An edited version appeared in The New Indian Express on October 6th. “The Venus Flytrap” appears on Thursdays in Chennai’s City Express supplement.

The Venus Flytrap: Old Gods And New Ones

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I’m often asked how I reconcile my irreverent delight in multiple mythologies with my, well, devotion. How can I say that Rama is a terrible husband, but still murmur a couplet from the Vishnu Sahasranamam to soothe my weary nerves? How can I light candles in churches, wishfully say “Inshallah” and also chant in Sanskrit? The answer is that I see story, history and spirit as distinct threads. Braided together, they make an ethos, one way to absorb and encounter. To be a human reaching for the divine is to have the humility to know that only by holding those threads as distinct in the mind can the braid then be experienced in polyphonic fullness, through the heart.

We have the capacity to accommodate variations, unpredictability and what might appear to be inconsistencies. In forests, I rustle with the thought of the Rig-Vedic Aranyani; pining, I reach for the Inuit Sedna: when I sense the feline mystique, I remember the Egyptian lioness Sekhmet. If a story soothes my heart, is it not a prayer too?

New deities are constantly being made, just as old ones are being retired (have you read American Gods, Neil Gaiman’s unputdownable novel about what happened to the figures of European folk religions, gradually forgotten by migrants to North America?). It’s fascinating how, on a national stage, the latest expression of patriotism is to pledge allegiance to one such new deity, an artistic creation of late 19th century Bengal.

So Bharat Mata’s official temple, which contains not an idol but a map of India, is one kind of religious expansion. There are of course shrines to film stars and politicians, replete with garlands and aartis. There are also those which emerge from organic impulses, rooted in faith and incident, such as two dog temples in Karnataka built in 2008 and 2009, respectively – in Channapatna, the canine is worshipped as an animal familiar of the village goddess; in Ranebennur is a temple to a pet that’s said to have miraculous posthumous powers.  The Bullet Banna temple in Rajasthan, which sprang up in 1988, has an interesting origin: a rider was killed one night, and no matter how many times the police took his bike to the station, it kept mysteriously reappearing at the site of the accident. The idol in the shrine is the bike itself.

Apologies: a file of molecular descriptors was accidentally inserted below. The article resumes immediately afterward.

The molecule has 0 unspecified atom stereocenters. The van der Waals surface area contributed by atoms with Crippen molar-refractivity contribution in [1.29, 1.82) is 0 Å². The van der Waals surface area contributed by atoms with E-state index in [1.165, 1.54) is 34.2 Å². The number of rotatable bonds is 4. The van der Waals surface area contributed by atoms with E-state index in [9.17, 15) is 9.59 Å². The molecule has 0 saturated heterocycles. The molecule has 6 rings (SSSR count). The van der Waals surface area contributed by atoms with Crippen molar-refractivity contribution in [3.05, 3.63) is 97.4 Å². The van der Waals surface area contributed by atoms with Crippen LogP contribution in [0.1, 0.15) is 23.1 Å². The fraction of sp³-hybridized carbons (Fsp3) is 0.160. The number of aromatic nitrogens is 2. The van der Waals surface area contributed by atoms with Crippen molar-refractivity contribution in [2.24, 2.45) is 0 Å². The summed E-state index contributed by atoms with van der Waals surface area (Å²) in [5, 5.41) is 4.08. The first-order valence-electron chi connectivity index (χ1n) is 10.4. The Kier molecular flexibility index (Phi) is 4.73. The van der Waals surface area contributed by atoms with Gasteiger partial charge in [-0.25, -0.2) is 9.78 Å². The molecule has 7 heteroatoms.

In the 1970s, a Hindi film called Jai Santoshi Ma popularised a new myth about a daughter of Ganesha. Until the film’s popularity had women all over the country undertaking new fasting rituals, the spot of what became the “ancient” Santoshi Ma temple in Jodhpur had been a shrine to the folk deity Lal Sagar ki Mata. Presiding deities are replaced, subsumed, emerge elsewhere, become obsolete, turn into cult figures. This happens both naturally and through imposition.

Spiritual practice is not monolithic – as lived belief, it is constantly enriched and complicated by many sources. It is porous, subjective, disorganised. When we streamline it, let be strictly defined, and – most importantly – limit the rights of others to pursue it in their personal ways, we lose more than just entwined stories and manifold possibilities. We lose spirit itself.

An edited version appeared in The New Indian Express on March 24th. “The Venus Flytrap” appears on Thursdays in Chennai’s City Express supplement.

The Venus Flytrap: A Handful Of Syncretism

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In June of 2008, when Barack Obama was still a presidential hopeful, TIME Magazine published a photograph in which, palm over palm, the candidate held a mélange of metal trinkets. The magazine called them his “lucky charms”, and they included an open bangle that had belonged to a US soldier in Iraq, an icon of the Madonna and child, and a tiny statuette of Hanuman.

            As his two-term tenure as President of the United States comes to end, Obama emptied out his pockets again for a special interview on Youtube. As was widely reported in the Indian press, the monkey god figurine is one he still carries everywhere. I remembered this from 2008; that had been the year that Hanuman had become a vivid presence in my own life, and indeed was the emissary through whom I befriended my muse of many years, Sita. But the tone of the recent coverage bothered me.

            These are the talismans that Obama chose to display during that video interview: a gift of rosary beads from Pope Francis, with a pendant of Christ on the cross; a shiny poker chip that a burly biker gave him while he was on the campaign trail prior to his first election; an Ethiopian Coptic cross, origin mysterious; a Buddha statuette, a monk’s present; and, of course, the Hanuman, given to him by ‘a woman’.